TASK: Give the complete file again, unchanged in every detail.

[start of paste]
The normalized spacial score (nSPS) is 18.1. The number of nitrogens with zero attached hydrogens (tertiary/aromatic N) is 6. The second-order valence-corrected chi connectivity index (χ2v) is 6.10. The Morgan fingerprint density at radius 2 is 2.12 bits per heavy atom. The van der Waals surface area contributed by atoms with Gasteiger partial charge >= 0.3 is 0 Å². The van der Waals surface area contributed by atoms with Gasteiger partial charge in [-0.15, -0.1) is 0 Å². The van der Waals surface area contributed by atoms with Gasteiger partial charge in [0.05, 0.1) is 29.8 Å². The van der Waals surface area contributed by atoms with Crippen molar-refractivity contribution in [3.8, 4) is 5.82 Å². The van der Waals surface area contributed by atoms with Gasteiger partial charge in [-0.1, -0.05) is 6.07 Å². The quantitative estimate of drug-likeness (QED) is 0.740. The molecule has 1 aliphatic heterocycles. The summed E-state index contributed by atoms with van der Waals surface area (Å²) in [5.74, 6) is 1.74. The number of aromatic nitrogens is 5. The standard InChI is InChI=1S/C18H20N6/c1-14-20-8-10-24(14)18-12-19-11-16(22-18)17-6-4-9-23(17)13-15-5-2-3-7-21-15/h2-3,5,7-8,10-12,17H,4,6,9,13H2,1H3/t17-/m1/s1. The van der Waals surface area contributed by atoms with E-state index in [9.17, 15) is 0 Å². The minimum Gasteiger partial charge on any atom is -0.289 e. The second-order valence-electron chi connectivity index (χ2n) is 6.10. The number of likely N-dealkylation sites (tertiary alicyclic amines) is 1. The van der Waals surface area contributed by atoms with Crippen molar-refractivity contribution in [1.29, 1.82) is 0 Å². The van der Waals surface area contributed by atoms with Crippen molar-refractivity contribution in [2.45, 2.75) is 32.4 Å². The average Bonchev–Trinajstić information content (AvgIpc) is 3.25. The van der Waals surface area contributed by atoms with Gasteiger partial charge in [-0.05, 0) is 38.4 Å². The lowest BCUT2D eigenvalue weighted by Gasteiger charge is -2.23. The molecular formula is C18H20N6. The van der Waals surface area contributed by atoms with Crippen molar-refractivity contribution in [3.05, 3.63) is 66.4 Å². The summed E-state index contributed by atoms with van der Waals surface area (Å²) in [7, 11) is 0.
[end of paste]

The normalized spacial score (nSPS) is 18.1. The number of nitrogens with zero attached hydrogens (tertiary/aromatic N) is 6. The second-order valence-corrected chi connectivity index (χ2v) is 6.10. The Morgan fingerprint density at radius 2 is 2.12 bits per heavy atom. The van der Waals surface area contributed by atoms with Gasteiger partial charge >= 0.3 is 0 Å². The van der Waals surface area contributed by atoms with Gasteiger partial charge in [-0.15, -0.1) is 0 Å². The van der Waals surface area contributed by atoms with Gasteiger partial charge in [0.05, 0.1) is 29.8 Å². The van der Waals surface area contributed by atoms with Crippen molar-refractivity contribution in [3.8, 4) is 5.82 Å². The van der Waals surface area contributed by atoms with Gasteiger partial charge in [-0.1, -0.05) is 6.07 Å². The quantitative estimate of drug-likeness (QED) is 0.740. The molecule has 1 aliphatic heterocycles. The summed E-state index contributed by atoms with van der Waals surface area (Å²) in [5.74, 6) is 1.74. The number of aromatic nitrogens is 5. The standard InChI is InChI=1S/C18H20N6/c1-14-20-8-10-24(14)18-12-19-11-16(22-18)17-6-4-9-23(17)13-15-5-2-3-7-21-15/h2-3,5,7-8,10-12,17H,4,6,9,13H2,1H3/t17-/m1/s1. The van der Waals surface area contributed by atoms with E-state index in [9.17, 15) is 0 Å². The minimum Gasteiger partial charge on any atom is -0.289 e. The second-order valence-electron chi connectivity index (χ2n) is 6.10. The number of likely N-dealkylation sites (tertiary alicyclic amines) is 1. The van der Waals surface area contributed by atoms with Crippen molar-refractivity contribution in [1.29, 1.82) is 0 Å². The van der Waals surface area contributed by atoms with Crippen molar-refractivity contribution in [2.45, 2.75) is 32.4 Å². The average Bonchev–Trinajstić information content (AvgIpc) is 3.25. The van der Waals surface area contributed by atoms with Gasteiger partial charge in [-0.05, 0) is 38.4 Å². The lowest BCUT2D eigenvalue weighted by Gasteiger charge is -2.23. The molecular formula is C18H20N6. The van der Waals surface area contributed by atoms with Crippen molar-refractivity contribution in [3.05, 3.63) is 66.4 Å². The summed E-state index contributed by atoms with van der Waals surface area (Å²) in [7, 11) is 0.